Seven Tips From Ernest Hemingway on How to Write Fiction Image by Lloyd Arnold via Wikimedia Commons Before he was a big game hunter, before he was a deep-sea fisherman, Ernest Hemingway was a craftsman who would rise very early in the morning and write. His best stories are masterpieces of the modern era, and his prose style is one of the most influential of the 20th century. Hemingway never wrote a treatise on the art of writing fiction. He did, however, leave behind a great many passages in letters, articles and books with opinions and advice on writing. Some of the best of those were assembled in 1984 by Larry W. 1: To get started, write one true sentence. Hemingway had a simple trick for overcoming writer's block. Sometimes when I was starting a new story and I could not get it going, I would sit in front of the fire and squeeze the peel of the little oranges into the edge of the flame and watch the sputter of blue that they made. 2: Always stop for the day while you still know what will happen next. 5: Don't describe an emotion--make it.
The Universal Mary Sue Litmus Test Stuck with a case of massive writer's block? Has your muse gone on indefinite hiatus? Or are you just bored? Check out the random generators - with a click of a button, you can create characters, names, settings, items, and more for your creative works! The Universal Mary Sue Litmus Test How to use this test: First, if you're unsure of what a Mary Sue is, please read this page. Answer all questions for which the answer is 'yes' or 'technically yes' unless the item mentioned is so commonplace in the universe you are writing for that it doesn't really make your character remarkable or unusual. If your character is a role-playing character and the only reason you can answer 'yes' is because of other players acting of their own free wills (IE, everyone has their characters throwing themselves at your character's feet and you've done nothing to force this) do not answer yes to the corresponding question. Part 1 - All Characters Questions that pertain to all characters everywhere.
Daniel & Daniel Publishers: Writers Resources #1 You may not wish to follow these rules as you write your own stories, but you should at least be aware of them, and know that if you're not following them, you are not following them by choice. If you do find yourself following them, it won't be by choice. It will be because you are writing well. If you don't believe that art should have rules, then think of what follows as a set of standards, or a collection of common sense. About style Show 'em, don't tell 'em. Stay in control: outline your story, and follow your outline. Stay in control: don't be controlled by your outline. If those last two items seem to contradict one another, you're right, so find the rule that works best for you, but remember that the desired result is the same: a story that presents an ironic combination of inevitability and surprise. Be selective. Being selective is especially important when you're writing autobiographical fiction or even just writing from personal experience (which is inevitable). Write strong.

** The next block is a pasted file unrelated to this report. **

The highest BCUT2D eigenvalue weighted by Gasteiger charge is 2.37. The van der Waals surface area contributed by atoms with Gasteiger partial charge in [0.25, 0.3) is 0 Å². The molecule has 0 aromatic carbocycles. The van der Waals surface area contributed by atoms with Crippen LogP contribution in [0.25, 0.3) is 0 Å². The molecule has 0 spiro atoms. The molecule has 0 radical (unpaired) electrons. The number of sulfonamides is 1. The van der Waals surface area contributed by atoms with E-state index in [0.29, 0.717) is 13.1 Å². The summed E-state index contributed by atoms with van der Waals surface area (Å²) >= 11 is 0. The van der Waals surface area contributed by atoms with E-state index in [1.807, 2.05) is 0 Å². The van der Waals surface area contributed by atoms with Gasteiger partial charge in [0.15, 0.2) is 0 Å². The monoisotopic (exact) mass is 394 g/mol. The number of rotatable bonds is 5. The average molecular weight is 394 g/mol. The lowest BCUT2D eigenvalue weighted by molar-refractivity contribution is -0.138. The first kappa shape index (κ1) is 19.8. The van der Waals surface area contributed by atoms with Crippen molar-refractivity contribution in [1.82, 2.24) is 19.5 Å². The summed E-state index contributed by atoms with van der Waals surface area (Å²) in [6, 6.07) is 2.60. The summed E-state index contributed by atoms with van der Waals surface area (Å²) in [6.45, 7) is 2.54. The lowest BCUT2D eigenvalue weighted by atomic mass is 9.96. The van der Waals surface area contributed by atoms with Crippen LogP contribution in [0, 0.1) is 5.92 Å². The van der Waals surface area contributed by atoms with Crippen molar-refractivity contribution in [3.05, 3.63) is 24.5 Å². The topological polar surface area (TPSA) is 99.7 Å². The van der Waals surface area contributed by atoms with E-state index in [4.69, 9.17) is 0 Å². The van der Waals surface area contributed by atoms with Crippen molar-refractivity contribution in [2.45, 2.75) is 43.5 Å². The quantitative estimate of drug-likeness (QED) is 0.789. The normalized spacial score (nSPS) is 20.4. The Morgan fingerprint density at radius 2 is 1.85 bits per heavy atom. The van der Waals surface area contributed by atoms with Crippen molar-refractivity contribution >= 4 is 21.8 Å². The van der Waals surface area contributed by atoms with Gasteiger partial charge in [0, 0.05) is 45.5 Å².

20 Common Grammar Mistakes That (Almost) Everyone Makes I’ve edited a monthly magazine for more than six years, and it’s a job that’s come with more frustration than reward. If there’s one thing I am grateful for — and it sure isn’t the pay — it’s that my work has allowed endless time to hone my craft to Louis Skolnick levels of grammar geekery. As someone who slings red ink for a living, let me tell you: grammar is an ultra-micro component in the larger picture; it lies somewhere in the final steps of the editing trail; and as such it’s an overrated quasi-irrelevancy in the creative process, perpetuated into importance primarily by bitter nerds who accumulate tweed jackets and crippling inferiority complexes. But experience has also taught me that readers, for better or worse, will approach your work with a jaundiced eye and an itch to judge. Who and Whom This one opens a big can of worms. Which and That This is one of the most common mistakes out there, and understandably so. Lay and Lie This is the crown jewel of all grammatical errors. Moot
Fiction University (The Other Side of the Story)